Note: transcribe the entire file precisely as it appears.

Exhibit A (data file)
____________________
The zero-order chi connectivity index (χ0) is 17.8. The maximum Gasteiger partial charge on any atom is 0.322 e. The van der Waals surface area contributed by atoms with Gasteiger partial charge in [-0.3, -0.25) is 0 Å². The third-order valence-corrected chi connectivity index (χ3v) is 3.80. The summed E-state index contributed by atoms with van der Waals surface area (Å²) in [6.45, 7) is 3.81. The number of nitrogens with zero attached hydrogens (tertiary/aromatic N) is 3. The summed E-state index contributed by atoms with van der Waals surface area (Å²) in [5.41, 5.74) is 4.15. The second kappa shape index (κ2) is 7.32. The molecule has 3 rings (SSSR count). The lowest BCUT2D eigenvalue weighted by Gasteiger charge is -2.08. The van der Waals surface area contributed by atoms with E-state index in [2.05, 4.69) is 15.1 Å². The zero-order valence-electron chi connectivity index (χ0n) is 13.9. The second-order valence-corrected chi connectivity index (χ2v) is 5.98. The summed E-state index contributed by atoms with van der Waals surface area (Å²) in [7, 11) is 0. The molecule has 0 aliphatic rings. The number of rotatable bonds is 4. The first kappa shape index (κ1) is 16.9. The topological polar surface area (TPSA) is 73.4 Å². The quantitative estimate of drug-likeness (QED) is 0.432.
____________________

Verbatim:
The zero-order chi connectivity index (χ0) is 17.8. The maximum Gasteiger partial charge on any atom is 0.322 e. The van der Waals surface area contributed by atoms with Gasteiger partial charge in [-0.3, -0.25) is 0 Å². The third-order valence-corrected chi connectivity index (χ3v) is 3.80. The summed E-state index contributed by atoms with van der Waals surface area (Å²) in [6.45, 7) is 3.81. The number of nitrogens with zero attached hydrogens (tertiary/aromatic N) is 3. The summed E-state index contributed by atoms with van der Waals surface area (Å²) in [5.41, 5.74) is 4.15. The second kappa shape index (κ2) is 7.32. The molecule has 3 rings (SSSR count). The lowest BCUT2D eigenvalue weighted by Gasteiger charge is -2.08. The van der Waals surface area contributed by atoms with E-state index in [2.05, 4.69) is 15.1 Å². The zero-order valence-electron chi connectivity index (χ0n) is 13.9. The second-order valence-corrected chi connectivity index (χ2v) is 5.98. The summed E-state index contributed by atoms with van der Waals surface area (Å²) in [7, 11) is 0. The molecule has 0 aliphatic rings. The number of rotatable bonds is 4. The first kappa shape index (κ1) is 16.9. The topological polar surface area (TPSA) is 73.4 Å². The quantitative estimate of drug-likeness (QED) is 0.432.